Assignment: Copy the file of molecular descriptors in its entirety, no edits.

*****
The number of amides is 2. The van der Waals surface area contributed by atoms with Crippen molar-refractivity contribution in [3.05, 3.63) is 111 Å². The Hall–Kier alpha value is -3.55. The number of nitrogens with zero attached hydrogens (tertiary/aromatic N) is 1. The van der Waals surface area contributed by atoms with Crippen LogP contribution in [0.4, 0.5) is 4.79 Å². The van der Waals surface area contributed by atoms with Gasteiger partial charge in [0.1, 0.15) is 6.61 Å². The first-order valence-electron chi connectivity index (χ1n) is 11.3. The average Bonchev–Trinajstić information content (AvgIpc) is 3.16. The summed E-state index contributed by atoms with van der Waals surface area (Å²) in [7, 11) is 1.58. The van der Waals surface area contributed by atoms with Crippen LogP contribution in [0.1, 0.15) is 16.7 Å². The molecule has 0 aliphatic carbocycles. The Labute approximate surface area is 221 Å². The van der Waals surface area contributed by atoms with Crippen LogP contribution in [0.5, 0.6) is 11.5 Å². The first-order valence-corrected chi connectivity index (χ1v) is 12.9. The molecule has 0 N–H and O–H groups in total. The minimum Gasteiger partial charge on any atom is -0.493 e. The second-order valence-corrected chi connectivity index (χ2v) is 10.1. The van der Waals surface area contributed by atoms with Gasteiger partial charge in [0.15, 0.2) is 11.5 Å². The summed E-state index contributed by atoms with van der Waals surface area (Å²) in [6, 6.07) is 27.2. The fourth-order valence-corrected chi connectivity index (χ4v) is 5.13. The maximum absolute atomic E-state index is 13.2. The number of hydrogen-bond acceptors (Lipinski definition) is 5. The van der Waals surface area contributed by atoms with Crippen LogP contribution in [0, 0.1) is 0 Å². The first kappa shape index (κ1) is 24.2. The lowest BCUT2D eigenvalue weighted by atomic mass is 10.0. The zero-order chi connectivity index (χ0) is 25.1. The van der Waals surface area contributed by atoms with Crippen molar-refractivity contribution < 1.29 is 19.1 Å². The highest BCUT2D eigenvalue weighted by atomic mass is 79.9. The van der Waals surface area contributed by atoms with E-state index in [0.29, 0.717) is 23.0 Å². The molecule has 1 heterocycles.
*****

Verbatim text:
The number of amides is 2. The van der Waals surface area contributed by atoms with Crippen molar-refractivity contribution in [3.05, 3.63) is 111 Å². The Hall–Kier alpha value is -3.55. The number of nitrogens with zero attached hydrogens (tertiary/aromatic N) is 1. The van der Waals surface area contributed by atoms with Crippen LogP contribution in [0.4, 0.5) is 4.79 Å². The van der Waals surface area contributed by atoms with Gasteiger partial charge in [0.1, 0.15) is 6.61 Å². The first-order valence-electron chi connectivity index (χ1n) is 11.3. The average Bonchev–Trinajstić information content (AvgIpc) is 3.16. The summed E-state index contributed by atoms with van der Waals surface area (Å²) in [7, 11) is 1.58. The van der Waals surface area contributed by atoms with Crippen LogP contribution in [0.1, 0.15) is 16.7 Å². The molecule has 0 aliphatic carbocycles. The Labute approximate surface area is 221 Å². The van der Waals surface area contributed by atoms with Crippen LogP contribution in [0.5, 0.6) is 11.5 Å². The first-order valence-corrected chi connectivity index (χ1v) is 12.9. The molecule has 0 N–H and O–H groups in total. The minimum Gasteiger partial charge on any atom is -0.493 e. The second-order valence-corrected chi connectivity index (χ2v) is 10.1. The van der Waals surface area contributed by atoms with Gasteiger partial charge in [0.15, 0.2) is 11.5 Å². The summed E-state index contributed by atoms with van der Waals surface area (Å²) in [6, 6.07) is 27.2. The fourth-order valence-corrected chi connectivity index (χ4v) is 5.13. The maximum absolute atomic E-state index is 13.2. The number of hydrogen-bond acceptors (Lipinski definition) is 5. The van der Waals surface area contributed by atoms with Crippen LogP contribution in [0, 0.1) is 0 Å². The first kappa shape index (κ1) is 24.2. The lowest BCUT2D eigenvalue weighted by atomic mass is 10.0. The zero-order chi connectivity index (χ0) is 25.1. The van der Waals surface area contributed by atoms with Crippen molar-refractivity contribution < 1.29 is 19.1 Å². The highest BCUT2D eigenvalue weighted by atomic mass is 79.9. The van der Waals surface area contributed by atoms with E-state index in [0.29, 0.717) is 23.0 Å². The molecule has 1 heterocycles.